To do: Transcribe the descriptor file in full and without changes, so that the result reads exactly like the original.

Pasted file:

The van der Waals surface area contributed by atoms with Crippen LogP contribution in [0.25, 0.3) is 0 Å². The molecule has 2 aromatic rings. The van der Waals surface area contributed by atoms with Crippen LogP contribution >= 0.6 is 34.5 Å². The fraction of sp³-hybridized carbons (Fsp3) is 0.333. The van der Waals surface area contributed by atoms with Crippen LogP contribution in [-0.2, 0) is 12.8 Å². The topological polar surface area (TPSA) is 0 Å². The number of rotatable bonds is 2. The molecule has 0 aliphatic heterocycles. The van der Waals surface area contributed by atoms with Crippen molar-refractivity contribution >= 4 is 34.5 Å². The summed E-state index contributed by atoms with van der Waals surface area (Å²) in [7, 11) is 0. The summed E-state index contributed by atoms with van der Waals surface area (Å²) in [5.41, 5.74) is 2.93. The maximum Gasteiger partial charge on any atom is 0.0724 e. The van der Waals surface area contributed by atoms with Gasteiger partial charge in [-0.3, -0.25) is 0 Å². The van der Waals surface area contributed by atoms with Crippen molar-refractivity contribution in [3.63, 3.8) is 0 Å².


The van der Waals surface area contributed by atoms with Crippen LogP contribution in [0.25, 0.3) is 0 Å². The molecule has 2 aromatic rings. The van der Waals surface area contributed by atoms with Crippen LogP contribution >= 0.6 is 34.5 Å². The fraction of sp³-hybridized carbons (Fsp3) is 0.333. The van der Waals surface area contributed by atoms with Crippen LogP contribution in [-0.2, 0) is 12.8 Å². The topological polar surface area (TPSA) is 0 Å². The number of rotatable bonds is 2. The molecule has 0 aliphatic heterocycles. The van der Waals surface area contributed by atoms with Crippen molar-refractivity contribution >= 4 is 34.5 Å². The summed E-state index contributed by atoms with van der Waals surface area (Å²) in [7, 11) is 0. The summed E-state index contributed by atoms with van der Waals surface area (Å²) in [5.41, 5.74) is 2.93. The maximum Gasteiger partial charge on any atom is 0.0724 e. The van der Waals surface area contributed by atoms with Gasteiger partial charge in [-0.3, -0.25) is 0 Å². The van der Waals surface area contributed by atoms with Crippen molar-refractivity contribution in [3.63, 3.8) is 0 Å².